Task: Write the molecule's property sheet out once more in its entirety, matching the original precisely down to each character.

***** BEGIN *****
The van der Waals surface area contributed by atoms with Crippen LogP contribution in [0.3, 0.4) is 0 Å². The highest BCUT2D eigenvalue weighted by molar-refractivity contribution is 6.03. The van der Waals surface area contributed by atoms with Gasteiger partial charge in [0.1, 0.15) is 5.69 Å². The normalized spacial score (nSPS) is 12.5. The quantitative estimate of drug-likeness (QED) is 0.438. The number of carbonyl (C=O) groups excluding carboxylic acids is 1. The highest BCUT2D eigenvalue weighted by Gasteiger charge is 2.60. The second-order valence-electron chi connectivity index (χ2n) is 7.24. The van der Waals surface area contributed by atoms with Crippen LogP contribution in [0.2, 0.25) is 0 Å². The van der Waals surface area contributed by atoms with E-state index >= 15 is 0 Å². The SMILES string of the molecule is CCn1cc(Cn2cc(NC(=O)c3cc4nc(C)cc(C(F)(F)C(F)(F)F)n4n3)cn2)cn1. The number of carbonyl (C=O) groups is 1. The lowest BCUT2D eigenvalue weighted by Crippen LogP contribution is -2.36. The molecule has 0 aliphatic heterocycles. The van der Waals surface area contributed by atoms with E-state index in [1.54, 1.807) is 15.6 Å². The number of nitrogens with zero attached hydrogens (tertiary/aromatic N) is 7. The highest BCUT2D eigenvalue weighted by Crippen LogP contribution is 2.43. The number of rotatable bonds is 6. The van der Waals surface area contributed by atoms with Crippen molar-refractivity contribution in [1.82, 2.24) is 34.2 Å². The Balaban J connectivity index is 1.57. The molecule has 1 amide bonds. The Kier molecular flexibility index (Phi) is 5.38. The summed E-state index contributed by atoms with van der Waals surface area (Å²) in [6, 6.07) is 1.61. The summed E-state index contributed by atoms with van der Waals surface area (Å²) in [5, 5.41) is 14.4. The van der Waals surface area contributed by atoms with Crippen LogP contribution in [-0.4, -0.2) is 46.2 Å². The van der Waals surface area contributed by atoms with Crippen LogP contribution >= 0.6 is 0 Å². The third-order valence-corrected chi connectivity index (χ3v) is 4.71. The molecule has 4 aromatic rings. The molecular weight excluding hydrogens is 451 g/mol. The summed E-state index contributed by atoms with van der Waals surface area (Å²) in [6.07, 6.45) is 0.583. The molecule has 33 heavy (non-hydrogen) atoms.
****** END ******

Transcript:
The van der Waals surface area contributed by atoms with Crippen LogP contribution in [0.3, 0.4) is 0 Å². The highest BCUT2D eigenvalue weighted by molar-refractivity contribution is 6.03. The van der Waals surface area contributed by atoms with Gasteiger partial charge in [0.1, 0.15) is 5.69 Å². The normalized spacial score (nSPS) is 12.5. The quantitative estimate of drug-likeness (QED) is 0.438. The number of carbonyl (C=O) groups excluding carboxylic acids is 1. The highest BCUT2D eigenvalue weighted by Gasteiger charge is 2.60. The second-order valence-electron chi connectivity index (χ2n) is 7.24. The van der Waals surface area contributed by atoms with Crippen LogP contribution in [0.2, 0.25) is 0 Å². The van der Waals surface area contributed by atoms with E-state index >= 15 is 0 Å². The SMILES string of the molecule is CCn1cc(Cn2cc(NC(=O)c3cc4nc(C)cc(C(F)(F)C(F)(F)F)n4n3)cn2)cn1. The number of carbonyl (C=O) groups is 1. The lowest BCUT2D eigenvalue weighted by Crippen LogP contribution is -2.36. The molecule has 0 aliphatic heterocycles. The van der Waals surface area contributed by atoms with E-state index in [1.54, 1.807) is 15.6 Å². The number of nitrogens with zero attached hydrogens (tertiary/aromatic N) is 7. The highest BCUT2D eigenvalue weighted by Crippen LogP contribution is 2.43. The number of rotatable bonds is 6. The van der Waals surface area contributed by atoms with Crippen molar-refractivity contribution in [1.82, 2.24) is 34.2 Å². The Balaban J connectivity index is 1.57. The molecule has 1 amide bonds. The Kier molecular flexibility index (Phi) is 5.38. The summed E-state index contributed by atoms with van der Waals surface area (Å²) in [6, 6.07) is 1.61. The summed E-state index contributed by atoms with van der Waals surface area (Å²) in [5, 5.41) is 14.4. The van der Waals surface area contributed by atoms with Crippen LogP contribution in [-0.4, -0.2) is 46.2 Å². The van der Waals surface area contributed by atoms with Crippen LogP contribution >= 0.6 is 0 Å². The third-order valence-corrected chi connectivity index (χ3v) is 4.71. The molecule has 4 aromatic rings. The molecular weight excluding hydrogens is 451 g/mol. The summed E-state index contributed by atoms with van der Waals surface area (Å²) in [6.07, 6.45) is 0.583. The molecule has 33 heavy (non-hydrogen) atoms.